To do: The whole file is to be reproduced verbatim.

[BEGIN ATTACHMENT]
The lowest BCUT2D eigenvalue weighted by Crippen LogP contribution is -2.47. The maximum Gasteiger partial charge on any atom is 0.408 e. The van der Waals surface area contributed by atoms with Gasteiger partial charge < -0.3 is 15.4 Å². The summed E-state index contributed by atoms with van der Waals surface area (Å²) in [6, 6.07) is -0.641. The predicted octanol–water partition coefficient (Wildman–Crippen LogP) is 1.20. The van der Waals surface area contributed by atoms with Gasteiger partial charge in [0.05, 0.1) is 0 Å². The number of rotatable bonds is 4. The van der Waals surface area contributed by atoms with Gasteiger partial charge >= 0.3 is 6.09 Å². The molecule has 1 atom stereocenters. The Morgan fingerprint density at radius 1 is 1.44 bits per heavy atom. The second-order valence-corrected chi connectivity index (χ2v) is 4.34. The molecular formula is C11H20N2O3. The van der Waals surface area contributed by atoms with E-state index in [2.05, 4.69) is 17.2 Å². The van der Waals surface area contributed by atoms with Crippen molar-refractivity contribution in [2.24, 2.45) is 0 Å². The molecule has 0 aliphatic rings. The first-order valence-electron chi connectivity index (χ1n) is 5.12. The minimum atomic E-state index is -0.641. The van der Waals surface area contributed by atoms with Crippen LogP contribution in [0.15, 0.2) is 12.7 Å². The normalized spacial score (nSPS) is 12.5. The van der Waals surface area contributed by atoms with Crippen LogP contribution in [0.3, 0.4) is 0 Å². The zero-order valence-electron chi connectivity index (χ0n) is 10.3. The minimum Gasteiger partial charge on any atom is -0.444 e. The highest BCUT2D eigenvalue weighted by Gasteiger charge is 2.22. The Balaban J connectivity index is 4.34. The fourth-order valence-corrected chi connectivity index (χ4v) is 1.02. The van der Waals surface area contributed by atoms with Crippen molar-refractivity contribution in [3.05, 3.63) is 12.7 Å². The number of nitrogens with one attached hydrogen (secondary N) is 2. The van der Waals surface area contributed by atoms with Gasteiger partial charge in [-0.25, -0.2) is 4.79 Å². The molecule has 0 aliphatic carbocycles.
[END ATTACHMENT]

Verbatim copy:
The lowest BCUT2D eigenvalue weighted by Crippen LogP contribution is -2.47. The maximum Gasteiger partial charge on any atom is 0.408 e. The van der Waals surface area contributed by atoms with Gasteiger partial charge < -0.3 is 15.4 Å². The summed E-state index contributed by atoms with van der Waals surface area (Å²) in [6, 6.07) is -0.641. The predicted octanol–water partition coefficient (Wildman–Crippen LogP) is 1.20. The van der Waals surface area contributed by atoms with Gasteiger partial charge in [0.05, 0.1) is 0 Å². The number of rotatable bonds is 4. The van der Waals surface area contributed by atoms with Gasteiger partial charge >= 0.3 is 6.09 Å². The molecule has 1 atom stereocenters. The Morgan fingerprint density at radius 1 is 1.44 bits per heavy atom. The second-order valence-corrected chi connectivity index (χ2v) is 4.34. The molecular formula is C11H20N2O3. The van der Waals surface area contributed by atoms with E-state index in [2.05, 4.69) is 17.2 Å². The van der Waals surface area contributed by atoms with Crippen molar-refractivity contribution in [2.24, 2.45) is 0 Å². The molecule has 0 aliphatic rings. The first-order valence-electron chi connectivity index (χ1n) is 5.12. The minimum atomic E-state index is -0.641. The van der Waals surface area contributed by atoms with Crippen LogP contribution in [0.15, 0.2) is 12.7 Å². The normalized spacial score (nSPS) is 12.5. The van der Waals surface area contributed by atoms with Crippen LogP contribution in [0.3, 0.4) is 0 Å². The zero-order valence-electron chi connectivity index (χ0n) is 10.3. The minimum Gasteiger partial charge on any atom is -0.444 e. The highest BCUT2D eigenvalue weighted by Gasteiger charge is 2.22. The Balaban J connectivity index is 4.34. The fourth-order valence-corrected chi connectivity index (χ4v) is 1.02. The van der Waals surface area contributed by atoms with Crippen molar-refractivity contribution in [3.05, 3.63) is 12.7 Å². The number of nitrogens with one attached hydrogen (secondary N) is 2. The van der Waals surface area contributed by atoms with Gasteiger partial charge in [-0.25, -0.2) is 4.79 Å². The molecule has 0 aliphatic carbocycles.